Employment Contract

An employment contract is a written legal document that lays out binding terms and conditions of an employment relationship between an employee and an employer.

Every employment contract is different. In a non-union setting, their level of detail depends on the persistence of the employee and employer who are negotiating the details of the contract.

In addition to clearly describing what the employee is going to do for you (the job) and what you are going to do for the employee (the salary), the contract can address many other aspects of the employment relationship, such as:

  • duration of the job (one year, two years, or indefinitely)

  • information about the employee's responsibilities

  • what benefits (such as health insurance, vacation leave, disability leave, and so on) the employee will receive

  • grounds for termination

  • limitations on the employee's ability to compete with your business once the employee leaves

  • protection of your trade secrets and client lists

  • your ownership of the employee's work product (for example, if the employee writes books or invents gadgets for you), or

  • a method for resolving any disputes that arise about the agreement.

Employment contracts can be very useful if you want control over the employee's ability to leave your business. For example, if finding or training a replacement will be very costly or time-consuming for your company, you might want a written contract. It can lock the employee into a specific term (for example, two years) or require the employee to give you enough notice to find and train a suitable replacement (for example, 90 days' notice). While you can't force someone to keep working for you, an employee is likely to comply with the agreement's terms if there's a penalty for not doing so.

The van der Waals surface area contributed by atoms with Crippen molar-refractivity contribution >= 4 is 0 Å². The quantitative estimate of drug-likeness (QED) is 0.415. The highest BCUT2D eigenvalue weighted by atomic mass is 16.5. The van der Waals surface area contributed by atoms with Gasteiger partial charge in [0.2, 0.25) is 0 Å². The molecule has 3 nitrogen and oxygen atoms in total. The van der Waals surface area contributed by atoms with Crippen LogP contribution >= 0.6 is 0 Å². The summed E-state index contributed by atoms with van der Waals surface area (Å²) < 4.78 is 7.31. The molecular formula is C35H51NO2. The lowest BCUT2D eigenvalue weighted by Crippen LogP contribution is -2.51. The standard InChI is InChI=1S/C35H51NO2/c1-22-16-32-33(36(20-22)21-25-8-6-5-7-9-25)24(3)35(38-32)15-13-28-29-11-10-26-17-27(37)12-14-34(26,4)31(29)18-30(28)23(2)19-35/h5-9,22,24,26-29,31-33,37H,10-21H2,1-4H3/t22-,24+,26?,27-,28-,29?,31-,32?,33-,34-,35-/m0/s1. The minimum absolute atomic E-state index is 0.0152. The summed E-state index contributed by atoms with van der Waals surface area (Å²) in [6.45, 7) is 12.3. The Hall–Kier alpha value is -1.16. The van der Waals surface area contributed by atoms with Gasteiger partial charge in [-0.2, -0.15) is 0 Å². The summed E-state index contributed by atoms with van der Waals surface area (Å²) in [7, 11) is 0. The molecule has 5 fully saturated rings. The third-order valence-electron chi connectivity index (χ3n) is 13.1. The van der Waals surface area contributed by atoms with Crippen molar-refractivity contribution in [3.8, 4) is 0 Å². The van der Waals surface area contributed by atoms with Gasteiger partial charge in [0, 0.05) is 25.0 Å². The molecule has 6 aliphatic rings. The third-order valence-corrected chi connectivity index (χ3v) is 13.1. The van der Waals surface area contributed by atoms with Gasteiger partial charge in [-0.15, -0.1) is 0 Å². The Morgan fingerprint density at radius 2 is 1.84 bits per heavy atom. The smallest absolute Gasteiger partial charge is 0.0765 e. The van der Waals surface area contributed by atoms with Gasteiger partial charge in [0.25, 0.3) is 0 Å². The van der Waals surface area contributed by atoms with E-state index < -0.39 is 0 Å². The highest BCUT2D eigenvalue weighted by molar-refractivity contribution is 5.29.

Employment contracts might also make sense if the employee will be learning confidential and sensitive information about your business. You can insert confidentiality clauses that prevent the employee from disclosing the information or using it for personal gain. Similarly, a contract can protect you by preventing an employee from competing against you after leaving your company.

Sometimes, you can use an employment contract to entice a highly skilled candidate to come work for you instead of the competition. By promising the individual job security and beneficial terms in an employment contract, you can sweeten the deal.

Finally, using an employment contract can give you greater control over the employee. For example, if the contract specifies standards for the employee's performance and grounds for termination, you may have an easier time terminating an employee who doesn't live up to your standards.

Contact a Rashkin Law attorney to discuss your Employment Contract.

Contact Us